Park Ave. Slasher

Perhaps taking a cue from rocker Lenny Kravitz-who recently slashed $1 million off the asking price of his 6,000-square-foot Crosby

Perhaps taking a cue from rocker Lenny Kravitz-who recently slashed $1 million off the asking price of his 6,000-square-foot Crosby Street triplex-Benny Shabtai, the president and owner of Raymond Weil U.S.A., now wants $2 million less for his 11,000-square-foot Park Avenue townhouse than he was asking when he listed it in March. Mr. Shabtai had listed the property for $23 million; last week his brokers dropped the price to $21 million.

“It’s getting closer to the real value. Hopefully, with the new price, it will get more action,” said exclusive broker Carrie Chiang, a senior vice president of the Corcoran Group.

Mr. Shabtai could not be reached for comment.

A single-family home along the limestone-and-granite corridor of New York’s power elite is a rare find. In 2000, the Israeli-born Mr. Shabtai, 54, purchased the property from Judith Stern Peck, the ex-wife of Tribeca Grand Hotel owner Leonard Stern, for $8.2 million.

The property has quite a design legacy. Originally built in 1974, it was renovated in 1976 by Robert A.M. Stern and John S. Hagmann. A fire severely damaged the property in 1992, and Ms. Stern hired Costas Kondylis for a second pass. The renowned condominium architect-whose downtown development at Morton Square is doubling as the Olsen twins’ dormitory-redesigned the interior. Ms. Stern listed the property throughout the 1990’s, asking upward of $10 million in April 1998, before Mr. Shabtai negotiated $550,000 off the $8.75 million asking price when he nabbed it in July 2000.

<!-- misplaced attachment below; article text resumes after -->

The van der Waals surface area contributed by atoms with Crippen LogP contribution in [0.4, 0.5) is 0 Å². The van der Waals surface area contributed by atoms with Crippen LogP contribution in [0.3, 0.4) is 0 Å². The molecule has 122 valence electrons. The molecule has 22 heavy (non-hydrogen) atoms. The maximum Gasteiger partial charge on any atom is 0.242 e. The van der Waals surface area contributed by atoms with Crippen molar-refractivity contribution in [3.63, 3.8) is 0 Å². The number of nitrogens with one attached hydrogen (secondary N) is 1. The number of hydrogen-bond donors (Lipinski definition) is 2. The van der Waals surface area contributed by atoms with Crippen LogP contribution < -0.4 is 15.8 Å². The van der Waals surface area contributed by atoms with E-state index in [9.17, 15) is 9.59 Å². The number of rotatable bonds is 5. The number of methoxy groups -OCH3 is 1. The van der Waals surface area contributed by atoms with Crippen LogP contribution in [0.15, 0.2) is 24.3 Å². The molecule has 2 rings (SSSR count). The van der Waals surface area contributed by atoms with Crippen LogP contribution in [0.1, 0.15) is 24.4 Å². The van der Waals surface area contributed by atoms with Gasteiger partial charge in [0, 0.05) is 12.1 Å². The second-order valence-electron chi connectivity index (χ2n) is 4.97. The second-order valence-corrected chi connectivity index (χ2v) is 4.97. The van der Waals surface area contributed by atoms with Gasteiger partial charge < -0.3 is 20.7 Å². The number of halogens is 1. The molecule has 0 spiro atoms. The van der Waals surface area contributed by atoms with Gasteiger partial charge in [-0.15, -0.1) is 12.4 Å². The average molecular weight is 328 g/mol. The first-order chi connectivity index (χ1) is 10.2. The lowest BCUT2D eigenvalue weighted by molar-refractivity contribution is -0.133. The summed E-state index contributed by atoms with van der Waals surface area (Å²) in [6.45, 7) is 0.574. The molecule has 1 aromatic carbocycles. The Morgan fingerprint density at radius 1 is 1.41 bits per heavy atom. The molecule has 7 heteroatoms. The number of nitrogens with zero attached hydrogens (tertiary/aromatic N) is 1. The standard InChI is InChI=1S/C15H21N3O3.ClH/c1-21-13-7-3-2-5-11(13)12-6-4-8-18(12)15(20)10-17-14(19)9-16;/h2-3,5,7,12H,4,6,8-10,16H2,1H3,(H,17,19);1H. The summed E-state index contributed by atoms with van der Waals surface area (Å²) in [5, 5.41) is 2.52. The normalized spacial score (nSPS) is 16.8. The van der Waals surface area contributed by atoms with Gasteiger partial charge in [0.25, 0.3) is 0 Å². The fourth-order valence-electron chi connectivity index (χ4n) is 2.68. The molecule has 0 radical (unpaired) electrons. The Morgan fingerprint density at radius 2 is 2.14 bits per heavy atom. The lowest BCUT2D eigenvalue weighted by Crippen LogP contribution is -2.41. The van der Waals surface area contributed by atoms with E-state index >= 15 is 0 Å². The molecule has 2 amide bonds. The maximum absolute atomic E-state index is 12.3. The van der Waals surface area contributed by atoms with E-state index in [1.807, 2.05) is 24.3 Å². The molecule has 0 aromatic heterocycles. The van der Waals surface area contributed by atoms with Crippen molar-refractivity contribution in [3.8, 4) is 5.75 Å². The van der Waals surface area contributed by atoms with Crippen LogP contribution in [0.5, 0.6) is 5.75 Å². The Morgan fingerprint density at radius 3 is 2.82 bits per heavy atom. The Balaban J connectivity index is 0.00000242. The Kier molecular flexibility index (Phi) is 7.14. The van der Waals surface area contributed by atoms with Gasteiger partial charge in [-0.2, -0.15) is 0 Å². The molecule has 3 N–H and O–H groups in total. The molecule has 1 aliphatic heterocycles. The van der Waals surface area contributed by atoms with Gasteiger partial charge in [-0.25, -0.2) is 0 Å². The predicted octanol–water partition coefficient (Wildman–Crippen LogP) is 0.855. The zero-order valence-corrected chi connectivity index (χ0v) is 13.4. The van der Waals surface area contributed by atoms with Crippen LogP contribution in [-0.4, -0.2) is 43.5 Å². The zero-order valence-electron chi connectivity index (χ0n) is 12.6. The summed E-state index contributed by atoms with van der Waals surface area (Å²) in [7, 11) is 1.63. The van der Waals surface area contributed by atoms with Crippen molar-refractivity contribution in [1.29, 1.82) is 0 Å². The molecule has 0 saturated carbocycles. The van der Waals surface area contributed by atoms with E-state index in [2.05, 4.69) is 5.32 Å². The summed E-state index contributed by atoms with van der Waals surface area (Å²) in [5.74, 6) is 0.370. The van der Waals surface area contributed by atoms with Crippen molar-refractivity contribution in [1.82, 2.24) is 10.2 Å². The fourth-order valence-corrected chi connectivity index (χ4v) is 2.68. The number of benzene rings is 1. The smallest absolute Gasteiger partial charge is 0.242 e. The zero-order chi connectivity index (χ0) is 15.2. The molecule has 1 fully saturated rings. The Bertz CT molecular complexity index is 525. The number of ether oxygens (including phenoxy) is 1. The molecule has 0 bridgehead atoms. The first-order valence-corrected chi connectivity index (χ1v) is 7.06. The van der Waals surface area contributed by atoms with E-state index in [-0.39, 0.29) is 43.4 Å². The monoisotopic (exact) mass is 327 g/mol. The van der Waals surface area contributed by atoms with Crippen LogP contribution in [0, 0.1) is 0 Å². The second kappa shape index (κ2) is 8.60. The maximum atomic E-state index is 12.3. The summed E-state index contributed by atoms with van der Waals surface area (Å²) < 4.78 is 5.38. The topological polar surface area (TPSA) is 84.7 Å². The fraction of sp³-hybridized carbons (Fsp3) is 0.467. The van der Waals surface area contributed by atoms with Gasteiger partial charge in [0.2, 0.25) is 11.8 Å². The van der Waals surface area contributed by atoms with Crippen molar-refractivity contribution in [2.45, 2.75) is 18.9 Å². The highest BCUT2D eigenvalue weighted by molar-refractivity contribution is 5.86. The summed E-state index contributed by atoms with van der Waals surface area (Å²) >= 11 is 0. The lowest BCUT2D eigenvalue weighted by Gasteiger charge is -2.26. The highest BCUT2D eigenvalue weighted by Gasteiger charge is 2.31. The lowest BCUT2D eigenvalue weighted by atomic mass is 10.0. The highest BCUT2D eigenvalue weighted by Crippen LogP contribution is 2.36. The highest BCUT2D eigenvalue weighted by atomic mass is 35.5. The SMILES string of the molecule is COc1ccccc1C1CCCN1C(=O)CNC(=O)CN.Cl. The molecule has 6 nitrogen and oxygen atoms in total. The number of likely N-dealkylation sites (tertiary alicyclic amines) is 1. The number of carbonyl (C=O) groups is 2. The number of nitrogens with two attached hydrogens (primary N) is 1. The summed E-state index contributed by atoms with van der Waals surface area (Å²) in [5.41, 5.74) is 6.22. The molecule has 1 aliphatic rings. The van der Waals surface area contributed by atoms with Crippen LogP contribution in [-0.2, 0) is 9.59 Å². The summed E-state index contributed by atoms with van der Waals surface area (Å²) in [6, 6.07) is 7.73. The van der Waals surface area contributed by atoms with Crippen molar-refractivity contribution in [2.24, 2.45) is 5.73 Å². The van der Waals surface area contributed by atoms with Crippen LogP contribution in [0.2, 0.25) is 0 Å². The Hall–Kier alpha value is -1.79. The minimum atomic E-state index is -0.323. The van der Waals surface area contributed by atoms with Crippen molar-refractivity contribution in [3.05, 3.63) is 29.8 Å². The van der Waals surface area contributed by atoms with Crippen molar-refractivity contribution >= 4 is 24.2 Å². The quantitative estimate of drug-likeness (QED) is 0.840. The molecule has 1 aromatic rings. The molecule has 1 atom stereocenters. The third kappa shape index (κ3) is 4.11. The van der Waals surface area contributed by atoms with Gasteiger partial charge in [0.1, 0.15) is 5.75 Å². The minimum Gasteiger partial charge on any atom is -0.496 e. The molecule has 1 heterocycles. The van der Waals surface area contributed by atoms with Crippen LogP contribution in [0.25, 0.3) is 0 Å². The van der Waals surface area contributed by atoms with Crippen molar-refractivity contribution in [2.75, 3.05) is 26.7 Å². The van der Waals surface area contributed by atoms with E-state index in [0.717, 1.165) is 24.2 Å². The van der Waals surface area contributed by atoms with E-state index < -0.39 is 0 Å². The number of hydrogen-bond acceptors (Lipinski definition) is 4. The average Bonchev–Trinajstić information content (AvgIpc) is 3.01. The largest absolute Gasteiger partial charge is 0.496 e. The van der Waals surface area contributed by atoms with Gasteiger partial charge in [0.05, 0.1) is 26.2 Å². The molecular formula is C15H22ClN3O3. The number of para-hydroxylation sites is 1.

Mr. Shabtai then went about undertaking a luxurious renovation of his own. The four-story residence retains the classic façade designed by Mr. Stern and has six bedrooms, five full baths and two powder rooms. Other luxuries include a glass-walled living room with views over Park Avenue, a spiral staircase, a paneled library and a spa-style master bathroom with a built-in gas fireplace and a 28-foot dressing room. The listing of the property also includes plans for a 1,100-square-foot private roof garden with a gazebo and a hot tub. If potential buyers fret over the daily schlep up the spiral staircase, the home also has a four-passenger elevator.